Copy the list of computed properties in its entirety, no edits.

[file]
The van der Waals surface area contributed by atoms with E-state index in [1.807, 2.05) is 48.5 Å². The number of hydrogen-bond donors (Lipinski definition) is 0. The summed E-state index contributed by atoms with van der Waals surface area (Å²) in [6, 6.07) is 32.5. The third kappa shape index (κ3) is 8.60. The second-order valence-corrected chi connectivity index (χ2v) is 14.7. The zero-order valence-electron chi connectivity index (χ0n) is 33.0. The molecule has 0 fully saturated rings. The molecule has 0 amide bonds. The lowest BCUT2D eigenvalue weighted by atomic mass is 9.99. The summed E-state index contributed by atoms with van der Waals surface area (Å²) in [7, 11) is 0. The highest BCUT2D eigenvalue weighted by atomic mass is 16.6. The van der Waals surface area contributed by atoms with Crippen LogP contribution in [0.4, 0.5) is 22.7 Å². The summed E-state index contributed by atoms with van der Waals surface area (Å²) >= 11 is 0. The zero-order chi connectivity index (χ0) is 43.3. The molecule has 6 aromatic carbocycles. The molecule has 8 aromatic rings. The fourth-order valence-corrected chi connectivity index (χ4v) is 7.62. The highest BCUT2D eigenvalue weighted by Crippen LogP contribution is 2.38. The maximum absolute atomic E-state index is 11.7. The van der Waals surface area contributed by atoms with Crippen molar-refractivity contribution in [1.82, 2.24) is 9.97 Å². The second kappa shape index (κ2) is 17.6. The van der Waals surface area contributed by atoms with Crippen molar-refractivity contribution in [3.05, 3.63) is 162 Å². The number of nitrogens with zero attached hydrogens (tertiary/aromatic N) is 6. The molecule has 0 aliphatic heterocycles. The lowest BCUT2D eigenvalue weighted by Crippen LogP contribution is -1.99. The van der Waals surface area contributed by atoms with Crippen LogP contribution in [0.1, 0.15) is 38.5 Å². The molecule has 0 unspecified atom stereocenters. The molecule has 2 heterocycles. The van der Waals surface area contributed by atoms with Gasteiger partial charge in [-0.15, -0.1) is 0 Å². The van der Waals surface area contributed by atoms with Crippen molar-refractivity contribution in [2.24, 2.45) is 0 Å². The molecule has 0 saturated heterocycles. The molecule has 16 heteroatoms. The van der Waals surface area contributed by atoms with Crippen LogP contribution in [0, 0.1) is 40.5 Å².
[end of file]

The van der Waals surface area contributed by atoms with E-state index in [1.807, 2.05) is 48.5 Å². The number of hydrogen-bond donors (Lipinski definition) is 0. The summed E-state index contributed by atoms with van der Waals surface area (Å²) in [6, 6.07) is 32.5. The third kappa shape index (κ3) is 8.60. The second-order valence-corrected chi connectivity index (χ2v) is 14.7. The zero-order valence-electron chi connectivity index (χ0n) is 33.0. The molecule has 0 fully saturated rings. The molecule has 0 amide bonds. The lowest BCUT2D eigenvalue weighted by atomic mass is 9.99. The summed E-state index contributed by atoms with van der Waals surface area (Å²) in [7, 11) is 0. The highest BCUT2D eigenvalue weighted by atomic mass is 16.6. The van der Waals surface area contributed by atoms with Crippen LogP contribution in [0.4, 0.5) is 22.7 Å². The summed E-state index contributed by atoms with van der Waals surface area (Å²) >= 11 is 0. The zero-order chi connectivity index (χ0) is 43.3. The molecule has 6 aromatic carbocycles. The molecule has 8 aromatic rings. The fourth-order valence-corrected chi connectivity index (χ4v) is 7.62. The highest BCUT2D eigenvalue weighted by Crippen LogP contribution is 2.38. The maximum absolute atomic E-state index is 11.7. The van der Waals surface area contributed by atoms with Crippen molar-refractivity contribution in [1.82, 2.24) is 9.97 Å². The second kappa shape index (κ2) is 17.6. The van der Waals surface area contributed by atoms with Crippen molar-refractivity contribution in [3.05, 3.63) is 162 Å². The number of nitrogens with zero attached hydrogens (tertiary/aromatic N) is 6. The molecule has 0 aliphatic heterocycles. The lowest BCUT2D eigenvalue weighted by Crippen LogP contribution is -1.99. The van der Waals surface area contributed by atoms with Crippen LogP contribution in [0.1, 0.15) is 38.5 Å². The molecule has 0 unspecified atom stereocenters. The molecule has 2 heterocycles. The van der Waals surface area contributed by atoms with Gasteiger partial charge in [-0.15, -0.1) is 0 Å². The van der Waals surface area contributed by atoms with Crippen molar-refractivity contribution in [2.24, 2.45) is 0 Å². The molecule has 0 saturated heterocycles. The molecule has 16 heteroatoms. The van der Waals surface area contributed by atoms with Crippen LogP contribution in [0, 0.1) is 40.5 Å².